How to Heal Depression

Part Three:
Healing the Mind

The mind is its own place, and in itself can make a Heav'n of Hell, or a Hell of Heav'n.


The second approach to healing depression--equally important as healing the brain--is healing the mind. Extensive research has shown that two short-term therapies, Cognitive Therapy and Interpersonal Therapy, are highly effective in the treatment of depression.

After a brief discussion of these potent therapies, we will present our favorite skills to heal the mind and enjoy a happier, more productive life. (These are offered as an adjunct to, not a substitute for, Cognitive/Interpersonal Therapy.)

Forty-nine: Psychotherapy As Education

I know of no more encouraging fact than the unquestionable ability of man to elevate his life by a conscious endeavor.


Psychotherapy has changed considerably in the past decade. The stereotype most people have of lying on a couch for the fifty-minute hour while a dispassionate therapist sits silently taking notes has almost disappeared.

Therapy--especially in the treatment of depression--has become much more educational.

Education comes from the Latin word educare, which means to draw forth from within. A good therapist actively draws from within you things you may have known about yourself and forgotten, things you may have never known about yourself, or things that you knew to be true but, for whatever reason, disregarded.

In addition, a therapist teaches new skills for living a more productive, satisfying, and loving life.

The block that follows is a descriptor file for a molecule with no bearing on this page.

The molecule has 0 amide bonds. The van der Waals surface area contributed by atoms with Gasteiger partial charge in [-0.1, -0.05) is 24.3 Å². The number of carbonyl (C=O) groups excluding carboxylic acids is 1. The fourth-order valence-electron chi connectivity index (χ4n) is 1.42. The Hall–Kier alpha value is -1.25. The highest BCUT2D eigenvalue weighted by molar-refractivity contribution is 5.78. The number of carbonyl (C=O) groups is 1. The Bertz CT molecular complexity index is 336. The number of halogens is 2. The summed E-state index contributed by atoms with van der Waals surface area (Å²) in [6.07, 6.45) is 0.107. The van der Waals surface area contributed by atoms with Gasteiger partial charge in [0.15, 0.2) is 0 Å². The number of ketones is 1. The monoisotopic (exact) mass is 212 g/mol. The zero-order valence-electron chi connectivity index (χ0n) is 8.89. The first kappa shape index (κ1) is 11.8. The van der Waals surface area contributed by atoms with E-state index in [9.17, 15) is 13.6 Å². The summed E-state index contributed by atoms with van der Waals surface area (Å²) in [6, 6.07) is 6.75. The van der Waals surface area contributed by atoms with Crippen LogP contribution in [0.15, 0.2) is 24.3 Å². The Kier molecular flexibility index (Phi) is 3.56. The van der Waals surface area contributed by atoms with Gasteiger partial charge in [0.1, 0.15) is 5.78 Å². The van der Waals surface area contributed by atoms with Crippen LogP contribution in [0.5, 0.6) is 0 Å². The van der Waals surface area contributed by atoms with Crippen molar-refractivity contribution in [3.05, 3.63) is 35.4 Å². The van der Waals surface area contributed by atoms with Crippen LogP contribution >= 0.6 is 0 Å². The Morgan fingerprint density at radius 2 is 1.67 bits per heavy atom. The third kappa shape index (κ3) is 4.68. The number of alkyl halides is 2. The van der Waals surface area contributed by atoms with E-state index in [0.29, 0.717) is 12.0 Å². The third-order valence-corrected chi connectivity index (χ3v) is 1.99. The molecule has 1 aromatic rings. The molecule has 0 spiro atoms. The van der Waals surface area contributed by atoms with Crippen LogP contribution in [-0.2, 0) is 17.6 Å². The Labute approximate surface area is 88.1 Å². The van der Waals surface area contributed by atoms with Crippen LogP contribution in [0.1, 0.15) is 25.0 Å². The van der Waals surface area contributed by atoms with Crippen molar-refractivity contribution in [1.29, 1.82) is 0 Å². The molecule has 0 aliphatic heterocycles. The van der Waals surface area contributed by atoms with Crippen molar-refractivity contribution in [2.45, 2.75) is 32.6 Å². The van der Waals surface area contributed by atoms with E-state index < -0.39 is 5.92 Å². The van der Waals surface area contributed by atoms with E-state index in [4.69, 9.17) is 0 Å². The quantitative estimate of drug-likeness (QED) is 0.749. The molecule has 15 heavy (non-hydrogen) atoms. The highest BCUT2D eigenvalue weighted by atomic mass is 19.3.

Depressed people sometimes do things that make them even more depressed because no one ever taught them any other way.

An important part of therapy, then, is learning other ways.

Fifty: Cognitive Therapy

If we see things as negative, we are likely to feel negative and behave in a negative way.


Cognitive Therapy was developed by psychiatrist Aaron T. Beck, M.D.

The word cognitive relates to how we perceive and think. For example, the word recognize means simply to re (do again) cognize (perceive)--to cognize something we have cognized before. Descartes's famous phrase, "I think, therefore I am," is, in fact, a bad translation. A better translation would be, "I cognize, therefore I am."

Simply put, the way we perceive the world is the way we respond to the world. If our cognition of life is negative, our thoughts, feelings, and actions will be negative.

Cognitive Therapy identifies a person's distorted cognitions (perceptions and evaluations) and "reframes" them in a more accurate, factual light. Cognitive Therapy is not positive thinking--it simply seeks what's real, what's genuine, about one's life.

Depression distorts perception. The depressed person perceives life through a glass darkly. Cognitive Therapy does not add rose-colored glasses: its goal is clear glass, which allows the world to be perceived accurately--both its good and its bad.

Dr. Beck's therapeutic method is outlined in the book, Feeling Good by David D. Burns, M.D.

Fifty-one: Interpersonal Therapy

A depressive illness colors how a person thinks, feels, and acts toward a spouse, lover, friend, boss, co-worker, parent, or child. Troubled relationships are the rule in depression.

Interpersonal Therapy was developed by psychiatrist Gerald Klerman, M.D., of Harvard, and psychologist Myrna Weissman, Ph.D., of Yale as a short-term therapy to help people identify and resolve their difficulties with others.Interpersonal Psychotherapy of Depression is the book written by Dr. Klerman and Dr. Weissman.